On Tuesday, the U.S. Senate passed a new comprehensive farm bill that reauthorizes agriculture subsidies, rural conservation, federal nutrition assistance and energy related provisions over the next five years. The farm bill passed with a final vote of (68-32) and with the bill now passed the House & Senate, the president is expected to sign the legislation into law as soon as it lands on his desk. Click here for a link to the 2014 Farm Bill that includes a 1-page summary document.
Seeking comments on new safety standard for NH3 application equipment January 3, 2014
The Agricultural Retailers Association (ARA) and the American Society of Agricultural and Biological Engineers (ASABE) are working with the Farm Equipment Manufacturers Association and the Association of Equipment Manufacturers to develop a new safety standard for anhydrous ammonia agricultural application equipment. The working group is reaching out to stakeholders for input on the standard. Your input is being requested on any items you feel are incorrect or missing from the draft document. The working group will review your comments and provide feedback.
Click here to the following link to download the draft safety standard, the ASABE comment template, and general instructions on filing your comments. For questions on this new safety standard initiative, contact Travis Tsunemori with ASABE at (269)-932-7009.
Please ensure your comments are submitted before February 28, 2014.
OSHA requests comments on NH3 storage and handling compliance burdens The Fertilizer Institute December 26, 2013
Today, the Occupational Safety and Health Administration (OSHA) issued a Federal Register Notice requesting comment on the compliance burdens associated with its Anhydrous Ammonia Storage and Handling Standard, 29 C.F.R. 1910.111. This notice is required periodically by the Office of Management and Budget (OMB) under the Paperwork Reduction Act. You can find the federal Anhydrous Ammonia Storage and Handling regulations here.
OSHA estimates 203,000 entities are subject to the standard and that 345 annual burden hours are associated with the information collection requirements contained in the standard. The burdens identified by OSHA are: nameplates and markings for certain anhydrous ammonia containers (1910.111(b)(3)); and nameplates for refrigerated containers (1910.111 (b)(4)).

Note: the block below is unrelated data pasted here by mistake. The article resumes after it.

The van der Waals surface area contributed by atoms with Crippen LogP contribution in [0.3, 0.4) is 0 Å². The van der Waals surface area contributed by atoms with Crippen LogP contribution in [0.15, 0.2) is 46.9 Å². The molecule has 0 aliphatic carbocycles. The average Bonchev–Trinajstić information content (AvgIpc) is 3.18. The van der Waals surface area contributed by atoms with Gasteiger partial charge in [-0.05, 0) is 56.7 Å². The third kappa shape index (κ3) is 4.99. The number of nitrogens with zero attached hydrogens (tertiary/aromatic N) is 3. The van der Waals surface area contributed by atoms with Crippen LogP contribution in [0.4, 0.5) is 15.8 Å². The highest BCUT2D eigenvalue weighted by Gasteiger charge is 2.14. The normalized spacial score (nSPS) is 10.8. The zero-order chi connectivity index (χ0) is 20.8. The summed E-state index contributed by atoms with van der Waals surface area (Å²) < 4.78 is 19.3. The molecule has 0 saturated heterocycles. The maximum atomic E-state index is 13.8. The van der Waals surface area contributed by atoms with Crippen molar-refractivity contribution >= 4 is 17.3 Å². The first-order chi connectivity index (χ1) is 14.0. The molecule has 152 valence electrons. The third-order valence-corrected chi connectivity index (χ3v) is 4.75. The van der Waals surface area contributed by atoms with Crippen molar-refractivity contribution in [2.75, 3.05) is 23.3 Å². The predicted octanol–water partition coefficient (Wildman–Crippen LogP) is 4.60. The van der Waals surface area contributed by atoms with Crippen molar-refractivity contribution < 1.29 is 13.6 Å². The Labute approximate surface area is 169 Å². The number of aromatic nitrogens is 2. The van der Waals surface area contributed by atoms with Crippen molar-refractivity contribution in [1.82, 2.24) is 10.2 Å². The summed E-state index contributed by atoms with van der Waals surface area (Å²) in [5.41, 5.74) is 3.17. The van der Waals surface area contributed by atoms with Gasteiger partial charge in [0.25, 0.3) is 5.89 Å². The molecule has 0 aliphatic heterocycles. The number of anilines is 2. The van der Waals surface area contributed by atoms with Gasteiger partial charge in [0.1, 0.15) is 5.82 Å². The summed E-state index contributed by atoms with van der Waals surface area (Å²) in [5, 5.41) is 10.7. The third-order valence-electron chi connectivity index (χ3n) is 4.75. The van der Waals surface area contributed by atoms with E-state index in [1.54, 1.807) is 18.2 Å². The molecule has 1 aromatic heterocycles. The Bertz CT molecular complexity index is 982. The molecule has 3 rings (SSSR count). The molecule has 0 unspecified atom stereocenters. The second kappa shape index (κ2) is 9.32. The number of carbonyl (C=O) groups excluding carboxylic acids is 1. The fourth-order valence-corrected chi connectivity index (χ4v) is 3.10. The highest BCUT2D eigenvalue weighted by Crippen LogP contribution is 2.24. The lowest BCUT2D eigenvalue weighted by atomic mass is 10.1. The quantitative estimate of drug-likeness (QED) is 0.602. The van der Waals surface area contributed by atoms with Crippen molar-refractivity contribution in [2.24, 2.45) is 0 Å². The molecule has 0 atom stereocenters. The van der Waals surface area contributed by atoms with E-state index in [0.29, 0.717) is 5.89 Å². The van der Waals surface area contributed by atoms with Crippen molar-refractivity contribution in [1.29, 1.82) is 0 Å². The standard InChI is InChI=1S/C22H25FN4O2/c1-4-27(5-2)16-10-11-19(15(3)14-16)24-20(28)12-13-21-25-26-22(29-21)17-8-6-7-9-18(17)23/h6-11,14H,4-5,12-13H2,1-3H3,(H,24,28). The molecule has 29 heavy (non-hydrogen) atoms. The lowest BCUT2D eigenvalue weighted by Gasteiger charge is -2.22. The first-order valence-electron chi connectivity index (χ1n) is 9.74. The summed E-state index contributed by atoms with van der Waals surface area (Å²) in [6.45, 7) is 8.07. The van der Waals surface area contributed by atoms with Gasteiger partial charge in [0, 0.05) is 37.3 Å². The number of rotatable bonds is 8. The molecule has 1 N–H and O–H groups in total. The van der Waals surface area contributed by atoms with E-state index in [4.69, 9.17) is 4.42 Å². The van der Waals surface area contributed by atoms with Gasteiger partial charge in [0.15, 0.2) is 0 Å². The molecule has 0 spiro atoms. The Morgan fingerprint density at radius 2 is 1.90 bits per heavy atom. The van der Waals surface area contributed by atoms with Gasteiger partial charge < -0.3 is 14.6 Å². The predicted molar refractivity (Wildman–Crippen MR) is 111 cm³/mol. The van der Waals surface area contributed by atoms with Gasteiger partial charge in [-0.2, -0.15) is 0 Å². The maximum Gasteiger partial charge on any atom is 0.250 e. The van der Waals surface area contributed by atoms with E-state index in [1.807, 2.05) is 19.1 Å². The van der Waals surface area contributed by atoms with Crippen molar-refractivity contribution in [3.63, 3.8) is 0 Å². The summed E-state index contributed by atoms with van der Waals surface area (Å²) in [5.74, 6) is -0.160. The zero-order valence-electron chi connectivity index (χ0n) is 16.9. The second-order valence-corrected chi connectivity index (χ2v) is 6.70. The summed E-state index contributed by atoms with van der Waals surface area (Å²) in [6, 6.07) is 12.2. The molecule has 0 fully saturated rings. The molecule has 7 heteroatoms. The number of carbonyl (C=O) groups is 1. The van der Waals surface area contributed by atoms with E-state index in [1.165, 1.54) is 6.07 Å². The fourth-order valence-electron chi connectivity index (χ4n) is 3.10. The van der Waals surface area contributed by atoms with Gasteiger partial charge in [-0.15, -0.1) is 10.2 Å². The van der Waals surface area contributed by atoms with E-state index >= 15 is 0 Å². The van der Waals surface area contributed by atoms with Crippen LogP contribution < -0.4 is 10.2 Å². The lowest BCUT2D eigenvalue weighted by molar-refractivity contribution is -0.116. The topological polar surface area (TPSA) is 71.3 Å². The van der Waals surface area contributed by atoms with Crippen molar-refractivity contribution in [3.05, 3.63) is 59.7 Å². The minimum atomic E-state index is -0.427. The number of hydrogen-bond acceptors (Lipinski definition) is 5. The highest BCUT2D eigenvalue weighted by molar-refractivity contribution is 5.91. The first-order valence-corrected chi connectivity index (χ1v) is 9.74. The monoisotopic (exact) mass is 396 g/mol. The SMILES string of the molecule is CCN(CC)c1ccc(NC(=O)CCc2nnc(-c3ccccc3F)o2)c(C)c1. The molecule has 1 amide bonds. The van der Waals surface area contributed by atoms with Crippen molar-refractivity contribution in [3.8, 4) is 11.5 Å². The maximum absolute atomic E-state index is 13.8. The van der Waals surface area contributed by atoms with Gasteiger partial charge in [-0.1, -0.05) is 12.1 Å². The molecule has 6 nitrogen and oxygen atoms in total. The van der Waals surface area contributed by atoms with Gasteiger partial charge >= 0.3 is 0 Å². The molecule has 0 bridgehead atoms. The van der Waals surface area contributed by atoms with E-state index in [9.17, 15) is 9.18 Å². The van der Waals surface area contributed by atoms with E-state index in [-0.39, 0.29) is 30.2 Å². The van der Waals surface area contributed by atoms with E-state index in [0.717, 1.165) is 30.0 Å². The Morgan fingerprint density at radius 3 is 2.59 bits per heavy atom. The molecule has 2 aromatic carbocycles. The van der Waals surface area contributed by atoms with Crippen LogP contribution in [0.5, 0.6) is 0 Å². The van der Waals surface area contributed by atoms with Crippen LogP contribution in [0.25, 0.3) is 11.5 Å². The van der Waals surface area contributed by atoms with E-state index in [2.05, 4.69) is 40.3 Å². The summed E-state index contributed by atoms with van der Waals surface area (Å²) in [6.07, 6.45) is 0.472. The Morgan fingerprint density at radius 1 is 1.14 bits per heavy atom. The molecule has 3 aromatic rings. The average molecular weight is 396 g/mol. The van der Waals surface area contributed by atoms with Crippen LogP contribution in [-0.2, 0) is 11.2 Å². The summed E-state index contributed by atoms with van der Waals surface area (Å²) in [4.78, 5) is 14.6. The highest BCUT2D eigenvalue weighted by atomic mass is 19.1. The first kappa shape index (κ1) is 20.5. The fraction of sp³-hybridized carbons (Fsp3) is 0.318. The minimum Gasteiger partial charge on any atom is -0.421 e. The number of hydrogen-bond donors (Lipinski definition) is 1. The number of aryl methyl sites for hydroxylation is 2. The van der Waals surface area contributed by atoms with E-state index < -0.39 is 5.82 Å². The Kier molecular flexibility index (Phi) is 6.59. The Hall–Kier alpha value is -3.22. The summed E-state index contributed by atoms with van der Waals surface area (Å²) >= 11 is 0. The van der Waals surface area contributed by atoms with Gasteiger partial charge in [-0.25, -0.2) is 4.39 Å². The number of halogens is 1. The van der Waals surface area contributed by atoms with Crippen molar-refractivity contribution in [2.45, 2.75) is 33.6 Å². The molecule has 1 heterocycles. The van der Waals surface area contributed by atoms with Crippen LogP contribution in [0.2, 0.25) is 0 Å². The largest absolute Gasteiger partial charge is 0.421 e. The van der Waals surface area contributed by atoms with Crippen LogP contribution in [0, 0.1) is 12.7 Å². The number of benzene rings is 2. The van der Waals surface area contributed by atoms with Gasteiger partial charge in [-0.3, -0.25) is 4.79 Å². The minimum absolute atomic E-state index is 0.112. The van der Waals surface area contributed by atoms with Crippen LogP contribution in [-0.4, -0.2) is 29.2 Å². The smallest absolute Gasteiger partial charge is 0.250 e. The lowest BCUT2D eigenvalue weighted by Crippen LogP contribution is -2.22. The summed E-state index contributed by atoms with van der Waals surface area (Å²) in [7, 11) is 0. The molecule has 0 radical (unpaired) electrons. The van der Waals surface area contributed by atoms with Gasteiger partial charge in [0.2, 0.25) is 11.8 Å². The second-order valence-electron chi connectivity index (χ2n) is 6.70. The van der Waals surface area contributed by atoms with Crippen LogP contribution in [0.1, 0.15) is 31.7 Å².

OSHA is seeking comments on the following:
Whether the proposed information collection requirements are useful and necessary for the proper performance of OSHA’s functions;
The accuracy of OSHA’s time and cost estimate for the information collection, including the validity of the methodology and assumptions used;
The quality, utility, and clarity of the information collected; and,
Ways to minimize the burdens on employers who must comply with the standard.
If you would like to submit comments through KARA, please submit your comments to Randy Stookey, at firstname.lastname@example.org, no later than January 21, 2014.
AFIA: USDA announces plans to re-propose Food Safety Modernization Act rules December 19, 2013
Today, the U.S. Food and Drug Administration announced plans to re-propose the Food Safety Modernization Act rules on produce safety and preventive controls for human food (which includes feed). FDA plans to propose revised rule language and seek comment on it, allowing the public the opportunity to provide input on FDA’s new thinking.
There may be other revisions to the proposed rules; the scope of the revised proposals, on which FDA will seek further comment, will be determined after FDA completes the initial review of written comments. FDA believes that this additional step to seek further input on revised sections of the proposed rules that need significant adjustment is critical to fulfilling their continuing commitment to getting these rules correctly written for implementation.